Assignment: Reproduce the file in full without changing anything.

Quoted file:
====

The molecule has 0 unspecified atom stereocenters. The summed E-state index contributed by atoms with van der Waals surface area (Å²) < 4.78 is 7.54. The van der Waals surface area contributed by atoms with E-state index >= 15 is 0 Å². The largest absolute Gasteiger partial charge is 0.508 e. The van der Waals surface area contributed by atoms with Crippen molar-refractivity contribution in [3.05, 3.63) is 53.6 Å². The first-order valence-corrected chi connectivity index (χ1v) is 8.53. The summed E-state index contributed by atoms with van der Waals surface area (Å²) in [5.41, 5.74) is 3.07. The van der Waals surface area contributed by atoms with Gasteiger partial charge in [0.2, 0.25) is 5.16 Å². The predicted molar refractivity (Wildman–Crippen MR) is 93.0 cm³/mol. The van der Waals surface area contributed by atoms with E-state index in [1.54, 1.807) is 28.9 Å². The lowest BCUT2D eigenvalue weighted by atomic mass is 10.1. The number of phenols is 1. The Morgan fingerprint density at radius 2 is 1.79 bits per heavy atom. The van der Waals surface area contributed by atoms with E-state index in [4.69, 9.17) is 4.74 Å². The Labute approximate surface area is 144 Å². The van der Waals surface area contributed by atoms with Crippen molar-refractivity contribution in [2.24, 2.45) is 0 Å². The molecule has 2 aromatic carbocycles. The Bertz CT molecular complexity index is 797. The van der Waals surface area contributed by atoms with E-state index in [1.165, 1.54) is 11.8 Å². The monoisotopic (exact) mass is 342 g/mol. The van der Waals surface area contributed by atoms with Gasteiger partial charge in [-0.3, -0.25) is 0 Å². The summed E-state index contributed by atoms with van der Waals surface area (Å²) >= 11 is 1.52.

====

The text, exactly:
The molecule has 0 unspecified atom stereocenters. The summed E-state index contributed by atoms with van der Waals surface area (Å²) < 4.78 is 7.54. The van der Waals surface area contributed by atoms with E-state index >= 15 is 0 Å². The largest absolute Gasteiger partial charge is 0.508 e. The van der Waals surface area contributed by atoms with Crippen molar-refractivity contribution in [3.05, 3.63) is 53.6 Å². The first-order valence-corrected chi connectivity index (χ1v) is 8.53. The summed E-state index contributed by atoms with van der Waals surface area (Å²) in [5.41, 5.74) is 3.07. The van der Waals surface area contributed by atoms with Gasteiger partial charge in [0.2, 0.25) is 5.16 Å². The predicted molar refractivity (Wildman–Crippen MR) is 93.0 cm³/mol. The van der Waals surface area contributed by atoms with E-state index in [1.54, 1.807) is 28.9 Å². The lowest BCUT2D eigenvalue weighted by atomic mass is 10.1. The number of phenols is 1. The Morgan fingerprint density at radius 2 is 1.79 bits per heavy atom. The van der Waals surface area contributed by atoms with E-state index in [4.69, 9.17) is 4.74 Å². The Labute approximate surface area is 144 Å². The van der Waals surface area contributed by atoms with Crippen molar-refractivity contribution in [2.24, 2.45) is 0 Å². The molecule has 2 aromatic carbocycles. The Bertz CT molecular complexity index is 797. The van der Waals surface area contributed by atoms with E-state index in [1.165, 1.54) is 11.8 Å². The monoisotopic (exact) mass is 342 g/mol. The van der Waals surface area contributed by atoms with Gasteiger partial charge in [-0.3, -0.25) is 0 Å². The summed E-state index contributed by atoms with van der Waals surface area (Å²) >= 11 is 1.52.